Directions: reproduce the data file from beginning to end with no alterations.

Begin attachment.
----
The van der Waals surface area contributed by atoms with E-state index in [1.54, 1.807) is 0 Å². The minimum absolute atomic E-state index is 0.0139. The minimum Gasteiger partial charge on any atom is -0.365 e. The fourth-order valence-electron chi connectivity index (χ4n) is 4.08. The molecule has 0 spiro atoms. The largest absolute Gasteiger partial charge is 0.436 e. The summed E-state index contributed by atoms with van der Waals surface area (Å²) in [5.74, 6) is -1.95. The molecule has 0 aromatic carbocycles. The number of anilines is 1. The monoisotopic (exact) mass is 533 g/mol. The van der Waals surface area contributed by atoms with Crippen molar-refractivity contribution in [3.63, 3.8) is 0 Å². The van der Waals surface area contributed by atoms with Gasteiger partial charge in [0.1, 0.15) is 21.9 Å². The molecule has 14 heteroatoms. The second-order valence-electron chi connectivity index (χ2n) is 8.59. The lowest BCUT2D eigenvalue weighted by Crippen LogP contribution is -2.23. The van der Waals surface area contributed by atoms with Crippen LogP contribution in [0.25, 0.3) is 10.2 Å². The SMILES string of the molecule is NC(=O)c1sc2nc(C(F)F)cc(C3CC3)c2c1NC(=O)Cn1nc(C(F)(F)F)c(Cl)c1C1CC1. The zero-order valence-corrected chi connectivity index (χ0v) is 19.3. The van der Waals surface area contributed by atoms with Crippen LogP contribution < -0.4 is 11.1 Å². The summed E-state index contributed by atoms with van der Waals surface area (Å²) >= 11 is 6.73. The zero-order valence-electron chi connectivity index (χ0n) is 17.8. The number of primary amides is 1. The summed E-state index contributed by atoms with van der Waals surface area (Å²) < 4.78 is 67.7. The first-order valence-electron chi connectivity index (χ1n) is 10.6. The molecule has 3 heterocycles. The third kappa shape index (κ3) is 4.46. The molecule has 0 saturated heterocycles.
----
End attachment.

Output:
The van der Waals surface area contributed by atoms with E-state index in [1.54, 1.807) is 0 Å². The minimum absolute atomic E-state index is 0.0139. The minimum Gasteiger partial charge on any atom is -0.365 e. The fourth-order valence-electron chi connectivity index (χ4n) is 4.08. The molecule has 0 spiro atoms. The largest absolute Gasteiger partial charge is 0.436 e. The summed E-state index contributed by atoms with van der Waals surface area (Å²) in [5.74, 6) is -1.95. The molecule has 0 aromatic carbocycles. The number of anilines is 1. The monoisotopic (exact) mass is 533 g/mol. The van der Waals surface area contributed by atoms with Crippen molar-refractivity contribution in [3.63, 3.8) is 0 Å². The van der Waals surface area contributed by atoms with Gasteiger partial charge in [0.1, 0.15) is 21.9 Å². The molecule has 14 heteroatoms. The second-order valence-electron chi connectivity index (χ2n) is 8.59. The lowest BCUT2D eigenvalue weighted by Crippen LogP contribution is -2.23. The van der Waals surface area contributed by atoms with Crippen LogP contribution in [0.25, 0.3) is 10.2 Å². The SMILES string of the molecule is NC(=O)c1sc2nc(C(F)F)cc(C3CC3)c2c1NC(=O)Cn1nc(C(F)(F)F)c(Cl)c1C1CC1. The zero-order valence-corrected chi connectivity index (χ0v) is 19.3. The van der Waals surface area contributed by atoms with Crippen LogP contribution < -0.4 is 11.1 Å². The summed E-state index contributed by atoms with van der Waals surface area (Å²) >= 11 is 6.73. The zero-order valence-electron chi connectivity index (χ0n) is 17.8. The number of primary amides is 1. The summed E-state index contributed by atoms with van der Waals surface area (Å²) < 4.78 is 67.7. The first-order valence-electron chi connectivity index (χ1n) is 10.6. The molecule has 3 heterocycles. The third kappa shape index (κ3) is 4.46. The molecule has 0 saturated heterocycles.